Caveat Lender

In Steel v NRAM the Supreme Court had to determine whether a solicitor acting for a borrower was liable to the lender bank for negligent misrepresentation.

The claim was brought in Scotland and the Lord Ordinary (equivalent to the English judge at first instance) dismissed the claim, holding that the lender’s reliance on the solicitor’s email, without any independent checks, was neither reasonable nor foreseeable. The Inner House of the Scottish Court of Session (Scotland’s highest civil court and broadly equivalent to the English Court of Appeal), however, allowed the lender’s reclaiming motion (appeal) on the basis that the solicitor had nevertheless assumed responsibility to the lender. The solicitor appealed to the Supreme Court and the decision is therefore applicable and of interest below the border.

The lender had security over three units of a property, only one of which the borrower wished to sell. The borrower’s solicitor wrote to the lender incorrectly stating that the borrower would be repaying the loan in respect of all three units and attached draft deeds of discharge for all the properties, which the lender signed. The lender alleged that the solicitor’s misrepresentation as to the nature of the transaction had caused it to suffer loss as the borrower subsequently defaulted and the lender had no security.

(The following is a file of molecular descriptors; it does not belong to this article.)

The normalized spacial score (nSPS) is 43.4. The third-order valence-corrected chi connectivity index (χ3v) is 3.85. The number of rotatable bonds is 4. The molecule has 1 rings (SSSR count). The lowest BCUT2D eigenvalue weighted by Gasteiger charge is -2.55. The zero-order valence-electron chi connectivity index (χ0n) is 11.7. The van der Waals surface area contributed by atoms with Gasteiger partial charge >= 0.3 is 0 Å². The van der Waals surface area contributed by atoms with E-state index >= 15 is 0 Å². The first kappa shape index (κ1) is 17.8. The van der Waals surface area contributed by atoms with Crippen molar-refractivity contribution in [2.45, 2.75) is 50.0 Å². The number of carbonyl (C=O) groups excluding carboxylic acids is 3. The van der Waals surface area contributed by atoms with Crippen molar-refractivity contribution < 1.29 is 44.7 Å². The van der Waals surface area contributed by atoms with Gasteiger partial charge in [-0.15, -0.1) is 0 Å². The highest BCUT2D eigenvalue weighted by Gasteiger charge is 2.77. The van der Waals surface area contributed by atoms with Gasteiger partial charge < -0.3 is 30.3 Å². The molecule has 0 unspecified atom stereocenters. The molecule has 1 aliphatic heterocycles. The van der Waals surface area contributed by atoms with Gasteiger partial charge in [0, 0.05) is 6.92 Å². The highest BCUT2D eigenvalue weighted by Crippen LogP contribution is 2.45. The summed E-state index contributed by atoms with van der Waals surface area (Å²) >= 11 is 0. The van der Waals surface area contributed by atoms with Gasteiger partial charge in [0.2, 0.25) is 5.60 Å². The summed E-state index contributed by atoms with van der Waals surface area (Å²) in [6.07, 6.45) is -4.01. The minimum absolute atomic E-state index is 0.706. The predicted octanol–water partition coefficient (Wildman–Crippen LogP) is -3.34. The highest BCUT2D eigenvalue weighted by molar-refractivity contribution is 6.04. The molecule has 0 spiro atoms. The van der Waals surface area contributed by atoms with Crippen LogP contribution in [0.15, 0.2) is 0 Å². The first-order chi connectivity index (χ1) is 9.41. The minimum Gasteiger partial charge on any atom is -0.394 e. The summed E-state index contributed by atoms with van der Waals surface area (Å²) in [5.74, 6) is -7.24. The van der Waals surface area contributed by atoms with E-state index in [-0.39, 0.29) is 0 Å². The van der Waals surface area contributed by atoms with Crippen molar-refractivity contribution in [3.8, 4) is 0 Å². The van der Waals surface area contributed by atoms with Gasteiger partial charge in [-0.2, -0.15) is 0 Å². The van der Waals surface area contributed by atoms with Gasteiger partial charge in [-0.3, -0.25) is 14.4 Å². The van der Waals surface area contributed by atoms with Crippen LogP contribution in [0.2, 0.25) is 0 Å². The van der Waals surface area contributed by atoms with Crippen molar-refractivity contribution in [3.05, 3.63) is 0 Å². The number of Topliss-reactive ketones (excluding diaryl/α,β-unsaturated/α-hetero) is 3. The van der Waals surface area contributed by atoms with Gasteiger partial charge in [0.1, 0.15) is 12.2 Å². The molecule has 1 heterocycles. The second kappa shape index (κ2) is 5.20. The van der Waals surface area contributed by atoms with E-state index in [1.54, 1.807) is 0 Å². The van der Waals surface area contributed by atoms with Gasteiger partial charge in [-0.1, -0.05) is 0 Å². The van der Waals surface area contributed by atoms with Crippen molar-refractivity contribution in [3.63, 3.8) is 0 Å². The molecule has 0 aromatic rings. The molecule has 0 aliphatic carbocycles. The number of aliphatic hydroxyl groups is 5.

The starting point, when considering whether someone is liable for a negligent misrepresentation which causes economic loss, is the 1964 decision of the House of Lords in Hedley Bryne v Heller. At the heart of that decision was the need, in order for the representor to be liable, (a) for the representee reasonably to have relied on the representation and (b) for the representor reasonably to have foreseen that it would do so. Those requirements of reasonable reliance and foreseeability were reaffirmed by the House of Lords in Caparo Industries Plc v Dickman. Together these principles allow for an assumption of responsibility on the part of the representor which makes a claim against them possible.

In Steel, the Supreme Court reviewed six authorities considering situations in which a solicitor had, or had not, been held to owe a duty of care to an opposing party. Those cases demonstrated there could only be an assumption of responsibility if it was reasonable for the latter to have relied on what the solicitor said, and if the solicitor should reasonably have foreseen that the opposing party would actually rely on the statement. The Court noted that these ingredients (reasonable reliance and foreseeability) are particularly relevant to a claim against a solicitor by the opposing party because there is a presumption that it is inappropriate for a solicitor to assume responsibility towards the other side.

The Supreme Court unanimously allowed the appeal and restored the original decision. The lender ought to have carried out its own checks about the loan discharge. It was fatal to the lender’s case that it made no attempt to check the accuracy of the solicitor’s representations against the material in its file. The Court was clear that any prudent bank taking the most basic precautions would have checked the accuracy of the deeds before signing them. Its failure to do so was not reasonable and would not have been reasonably foreseen by the solicitor. The solicitor assumed no responsibility.

Of course, had the lender instructed its own legal advisers, the problem may have been avoided…

Ben Ogden